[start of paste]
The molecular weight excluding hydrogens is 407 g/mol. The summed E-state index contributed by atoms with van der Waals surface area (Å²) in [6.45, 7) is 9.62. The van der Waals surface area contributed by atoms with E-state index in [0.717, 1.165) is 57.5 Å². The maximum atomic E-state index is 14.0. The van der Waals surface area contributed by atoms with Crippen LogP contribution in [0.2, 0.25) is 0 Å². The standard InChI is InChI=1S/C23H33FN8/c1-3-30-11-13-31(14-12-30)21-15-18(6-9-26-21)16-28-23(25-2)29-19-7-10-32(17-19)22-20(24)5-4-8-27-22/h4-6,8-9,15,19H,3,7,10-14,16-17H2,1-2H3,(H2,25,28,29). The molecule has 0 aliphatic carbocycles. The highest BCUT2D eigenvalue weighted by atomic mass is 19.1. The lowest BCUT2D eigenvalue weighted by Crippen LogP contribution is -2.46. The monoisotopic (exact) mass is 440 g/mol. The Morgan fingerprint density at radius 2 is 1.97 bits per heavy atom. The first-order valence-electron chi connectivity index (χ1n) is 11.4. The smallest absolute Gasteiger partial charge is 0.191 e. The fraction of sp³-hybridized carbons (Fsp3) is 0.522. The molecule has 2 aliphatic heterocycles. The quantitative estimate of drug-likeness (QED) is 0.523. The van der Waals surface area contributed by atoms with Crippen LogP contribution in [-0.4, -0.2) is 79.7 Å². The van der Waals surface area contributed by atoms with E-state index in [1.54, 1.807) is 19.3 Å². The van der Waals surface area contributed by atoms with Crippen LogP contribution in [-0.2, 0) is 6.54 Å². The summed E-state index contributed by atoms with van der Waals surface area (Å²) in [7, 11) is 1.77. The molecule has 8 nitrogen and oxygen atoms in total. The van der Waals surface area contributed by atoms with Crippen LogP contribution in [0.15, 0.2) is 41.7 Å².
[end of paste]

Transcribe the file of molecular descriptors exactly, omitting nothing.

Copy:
The molecular weight excluding hydrogens is 407 g/mol. The summed E-state index contributed by atoms with van der Waals surface area (Å²) in [6.45, 7) is 9.62. The van der Waals surface area contributed by atoms with E-state index in [0.717, 1.165) is 57.5 Å². The maximum atomic E-state index is 14.0. The van der Waals surface area contributed by atoms with Crippen LogP contribution in [0.2, 0.25) is 0 Å². The standard InChI is InChI=1S/C23H33FN8/c1-3-30-11-13-31(14-12-30)21-15-18(6-9-26-21)16-28-23(25-2)29-19-7-10-32(17-19)22-20(24)5-4-8-27-22/h4-6,8-9,15,19H,3,7,10-14,16-17H2,1-2H3,(H2,25,28,29). The molecule has 0 aliphatic carbocycles. The highest BCUT2D eigenvalue weighted by atomic mass is 19.1. The lowest BCUT2D eigenvalue weighted by Crippen LogP contribution is -2.46. The monoisotopic (exact) mass is 440 g/mol. The Morgan fingerprint density at radius 2 is 1.97 bits per heavy atom. The first-order valence-electron chi connectivity index (χ1n) is 11.4. The smallest absolute Gasteiger partial charge is 0.191 e. The fraction of sp³-hybridized carbons (Fsp3) is 0.522. The molecule has 2 aliphatic heterocycles. The quantitative estimate of drug-likeness (QED) is 0.523. The van der Waals surface area contributed by atoms with Crippen LogP contribution in [-0.4, -0.2) is 79.7 Å². The van der Waals surface area contributed by atoms with E-state index in [1.54, 1.807) is 19.3 Å². The van der Waals surface area contributed by atoms with Crippen LogP contribution in [-0.2, 0) is 6.54 Å². The summed E-state index contributed by atoms with van der Waals surface area (Å²) in [7, 11) is 1.77. The molecule has 8 nitrogen and oxygen atoms in total. The van der Waals surface area contributed by atoms with Crippen LogP contribution in [0.15, 0.2) is 41.7 Å².